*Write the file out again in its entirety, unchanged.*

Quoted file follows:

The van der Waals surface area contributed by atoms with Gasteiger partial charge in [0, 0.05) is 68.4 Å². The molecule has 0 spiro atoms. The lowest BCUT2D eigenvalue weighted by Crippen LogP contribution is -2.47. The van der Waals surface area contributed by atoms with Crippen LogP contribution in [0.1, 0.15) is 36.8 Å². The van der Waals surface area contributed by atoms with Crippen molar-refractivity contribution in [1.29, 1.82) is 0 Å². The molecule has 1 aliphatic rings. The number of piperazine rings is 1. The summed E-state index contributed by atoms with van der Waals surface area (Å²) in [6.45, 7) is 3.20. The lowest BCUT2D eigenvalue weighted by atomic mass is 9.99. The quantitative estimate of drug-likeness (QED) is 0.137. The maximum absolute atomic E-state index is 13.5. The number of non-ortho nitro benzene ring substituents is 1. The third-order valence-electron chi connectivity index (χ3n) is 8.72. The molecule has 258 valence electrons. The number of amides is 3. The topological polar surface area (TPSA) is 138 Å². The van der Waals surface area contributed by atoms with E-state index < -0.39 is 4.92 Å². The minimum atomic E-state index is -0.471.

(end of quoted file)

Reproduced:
The van der Waals surface area contributed by atoms with Gasteiger partial charge in [0, 0.05) is 68.4 Å². The molecule has 0 spiro atoms. The lowest BCUT2D eigenvalue weighted by Crippen LogP contribution is -2.47. The van der Waals surface area contributed by atoms with Crippen LogP contribution in [0.1, 0.15) is 36.8 Å². The van der Waals surface area contributed by atoms with Crippen molar-refractivity contribution in [1.29, 1.82) is 0 Å². The molecule has 1 aliphatic rings. The number of piperazine rings is 1. The summed E-state index contributed by atoms with van der Waals surface area (Å²) in [6.45, 7) is 3.20. The lowest BCUT2D eigenvalue weighted by atomic mass is 9.99. The quantitative estimate of drug-likeness (QED) is 0.137. The maximum absolute atomic E-state index is 13.5. The number of non-ortho nitro benzene ring substituents is 1. The third-order valence-electron chi connectivity index (χ3n) is 8.72. The molecule has 258 valence electrons. The number of amides is 3. The topological polar surface area (TPSA) is 138 Å². The van der Waals surface area contributed by atoms with E-state index < -0.39 is 4.92 Å². The minimum atomic E-state index is -0.471.